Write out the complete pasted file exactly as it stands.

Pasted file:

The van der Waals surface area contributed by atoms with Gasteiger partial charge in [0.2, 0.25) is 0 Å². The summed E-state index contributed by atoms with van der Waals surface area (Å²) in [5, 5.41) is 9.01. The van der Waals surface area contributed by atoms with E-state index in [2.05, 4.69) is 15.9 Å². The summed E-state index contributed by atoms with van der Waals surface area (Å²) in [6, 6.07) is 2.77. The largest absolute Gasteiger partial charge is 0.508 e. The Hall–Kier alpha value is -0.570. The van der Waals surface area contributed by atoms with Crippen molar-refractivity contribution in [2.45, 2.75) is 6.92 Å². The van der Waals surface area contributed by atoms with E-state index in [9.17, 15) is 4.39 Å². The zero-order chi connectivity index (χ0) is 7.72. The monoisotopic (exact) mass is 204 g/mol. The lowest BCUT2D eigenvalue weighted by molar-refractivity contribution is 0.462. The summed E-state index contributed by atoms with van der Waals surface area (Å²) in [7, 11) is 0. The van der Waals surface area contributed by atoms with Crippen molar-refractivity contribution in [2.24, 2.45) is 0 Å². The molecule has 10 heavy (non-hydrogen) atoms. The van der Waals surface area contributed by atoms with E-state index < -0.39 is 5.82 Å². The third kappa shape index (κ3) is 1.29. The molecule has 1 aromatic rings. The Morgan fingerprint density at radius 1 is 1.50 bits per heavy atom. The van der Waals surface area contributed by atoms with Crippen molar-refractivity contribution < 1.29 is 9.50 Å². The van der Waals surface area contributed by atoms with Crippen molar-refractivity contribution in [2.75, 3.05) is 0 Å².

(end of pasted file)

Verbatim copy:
The van der Waals surface area contributed by atoms with Gasteiger partial charge in [0.2, 0.25) is 0 Å². The summed E-state index contributed by atoms with van der Waals surface area (Å²) in [5, 5.41) is 9.01. The van der Waals surface area contributed by atoms with E-state index in [2.05, 4.69) is 15.9 Å². The summed E-state index contributed by atoms with van der Waals surface area (Å²) in [6, 6.07) is 2.77. The largest absolute Gasteiger partial charge is 0.508 e. The Hall–Kier alpha value is -0.570. The van der Waals surface area contributed by atoms with Crippen molar-refractivity contribution in [2.45, 2.75) is 6.92 Å². The van der Waals surface area contributed by atoms with E-state index in [9.17, 15) is 4.39 Å². The zero-order chi connectivity index (χ0) is 7.72. The monoisotopic (exact) mass is 204 g/mol. The lowest BCUT2D eigenvalue weighted by molar-refractivity contribution is 0.462. The summed E-state index contributed by atoms with van der Waals surface area (Å²) in [7, 11) is 0. The van der Waals surface area contributed by atoms with Crippen molar-refractivity contribution in [2.24, 2.45) is 0 Å². The molecule has 10 heavy (non-hydrogen) atoms. The van der Waals surface area contributed by atoms with E-state index < -0.39 is 5.82 Å². The third kappa shape index (κ3) is 1.29. The molecule has 1 aromatic rings. The Morgan fingerprint density at radius 1 is 1.50 bits per heavy atom. The van der Waals surface area contributed by atoms with Crippen molar-refractivity contribution < 1.29 is 9.50 Å². The van der Waals surface area contributed by atoms with Crippen molar-refractivity contribution in [2.75, 3.05) is 0 Å².